Additionally, unlike a statute of limitations, a statute of repose can run and bar a right of action before it even exists. A statute of repose serves as an absolute bar to recovery. Once it runs, it extinguishes the claim entirely even if the claim is not yet time-barred by the applicable statute of limitations. The statute of repose controls in that scenario.
While statutes of limitations are widely known and even understood by much of the general public, the same does not hold true with respect to statutes of repose. In fact, even many practicing lawyers do not fully appreciate the critical differences between the two. This is likely due to the fact that statutes of repose are relatively rare. Every cause of action in every state is governed by an applicable statute of limitations, but relatively few causes of action are also covered by a statute of repose.
Statute of Repose in New Hampshire
New Hampshire does not have a statute of repose with respect to medical malpractice claims. Accordingly, in theory, there is no definitive outer limit for when a medical malpractice claim may be brought when the Discovery Rule is relied upon in bringing an action.
IV. Immunities and Limitations on Liability
Sovereign immunity is the legal doctrine that holds the government is immune from lawsuits or other legal actions except when and to the extent it consents to them. The doctrine traces its origins back to English common law where the king made the laws, so the king could do no wrong. As a result, there could be no valid claim against a government entity. The doctrine crossed the ocean and found its way to the United States in the early 1800s, and it was soon adopted in some form in nearly every state. Today, most states have either limited or eliminated, to some extent, sovereign immunity by judicial action or statute.
Sovereign Immunity in New Hampshire
Claims against the State
Tort claims against the state, any state agency, or any employee of the state are governed by RSA § 541-B:14. To the extent provided for in the statute and subject to the limitations therein, New Hampshire has waived sovereign immunity with respect to tort claims. The New Hampshire Supreme Court explained “the legislature intended this chapter to govern all claims against the State and/or its employees….” Laramie v. Stone, 999 A.2d 262, 277 (N.H. 2010). The Court added:
The broad language of the statute considered as a whole, its comprehensive nature establishing procedures for filing claims with the board of claims and/or the superior court, and its legislative history support the conclusion that the legislature intended that RSA chapter 541-B govern all actions for damages against state employees unless otherwise specifically stated. Id.
Claims against the state brought under RSA § 541-B:14 must “be brought within 3 years of the date of the alleged bodily injury, personal injury or property damage or the wrongful death resulting from bodily injury.” RSA § 541-B:14 IV. The statute further provides:
As a condition precedent to commencement of the action, the agency shall be provided written notice within 180 days after the time of the injury or damage as to the date, time, and location the injury or damage occurred. The lack of written notice shall not bar a claim unless the agency can show by a preponderance of the evidence that its ability to defend against the action was substantially prejudiced thereby. Such notification may be made either by the claimant or an appropriate representative of the claimant.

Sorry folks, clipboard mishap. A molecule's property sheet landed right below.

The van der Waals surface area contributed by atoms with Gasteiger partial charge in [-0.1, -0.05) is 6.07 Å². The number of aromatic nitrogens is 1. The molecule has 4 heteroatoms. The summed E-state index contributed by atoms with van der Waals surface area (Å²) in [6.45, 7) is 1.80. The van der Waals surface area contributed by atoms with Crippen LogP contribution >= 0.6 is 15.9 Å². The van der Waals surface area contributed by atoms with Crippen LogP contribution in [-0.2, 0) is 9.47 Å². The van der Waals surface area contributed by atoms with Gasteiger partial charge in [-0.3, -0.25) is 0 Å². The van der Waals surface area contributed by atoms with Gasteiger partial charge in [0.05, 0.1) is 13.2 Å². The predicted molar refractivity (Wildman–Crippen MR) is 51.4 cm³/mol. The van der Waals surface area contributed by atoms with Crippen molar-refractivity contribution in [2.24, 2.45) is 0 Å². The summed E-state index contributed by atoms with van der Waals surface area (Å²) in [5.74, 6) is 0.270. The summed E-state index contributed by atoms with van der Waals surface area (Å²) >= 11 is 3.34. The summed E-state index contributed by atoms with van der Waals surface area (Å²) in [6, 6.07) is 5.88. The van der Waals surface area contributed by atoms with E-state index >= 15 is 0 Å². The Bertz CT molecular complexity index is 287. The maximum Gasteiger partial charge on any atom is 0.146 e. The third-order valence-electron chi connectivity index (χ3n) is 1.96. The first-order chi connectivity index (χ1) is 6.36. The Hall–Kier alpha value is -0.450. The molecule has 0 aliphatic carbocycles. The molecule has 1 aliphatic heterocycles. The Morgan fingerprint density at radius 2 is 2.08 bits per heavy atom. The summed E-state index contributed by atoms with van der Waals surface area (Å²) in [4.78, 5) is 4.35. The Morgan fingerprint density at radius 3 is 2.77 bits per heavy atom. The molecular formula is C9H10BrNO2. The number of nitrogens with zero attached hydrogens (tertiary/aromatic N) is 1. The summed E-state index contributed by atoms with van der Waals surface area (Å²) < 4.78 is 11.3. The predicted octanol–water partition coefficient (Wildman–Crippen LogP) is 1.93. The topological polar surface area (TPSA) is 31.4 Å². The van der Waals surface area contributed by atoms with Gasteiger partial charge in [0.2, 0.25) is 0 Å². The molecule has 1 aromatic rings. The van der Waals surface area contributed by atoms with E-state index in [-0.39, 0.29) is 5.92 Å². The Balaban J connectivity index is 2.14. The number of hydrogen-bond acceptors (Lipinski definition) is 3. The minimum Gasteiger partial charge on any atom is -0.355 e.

Damages against the state or its employees are capped at $475,000 per claimant and $3,750,000 per any single incident. RSA 541-B:14 I. Punitive damages are not available in actions against the state or its employees. Id.
Claims against Governmental Units
A governmental unit is “any political subdivision within the state including any county, city, town, precinct, school district, chartered public school, school administrative unit, or departments or agencies thereof, or any other body corporate and politic within the state, but does not include the state or any department or agency thereof.” RSA § 507-B:1 I.
Any action brought under RSA § 507-B, must be “commenced within 3 years after the time of the injury or damage, except that when the injury and its causal relationship to the act or omission were not discovered and could not reasonably have been discovered at the time of the act or omission, the action shall be commenced within 3 years of the time the plaintiff discovers, or in the exercise of reasonable diligence should have discovered, the injury and its causal relationship to the act or omission complained of.” RSA § 507-B:7. The statute also sets forth the following:
As a condition precedent to commencement of the action, the clerk of the governmental unit shall be notified by registered mail within 60 days after the time of the injury or damage or discovery of the injury or damage, if it could not reasonably have been discovered at the time of the occurrence of the injury or damage, as to the date, time and location where the injury or damage occurred, and provided that in any case where lack of written notice, actual knowledge or reasonable opportunity to obtain knowledge of any injury or damage within the 60-day period is alleged by the governmental unit, the burden of proof shall be on the governmental unit to show that it was substantially prejudiced thereby.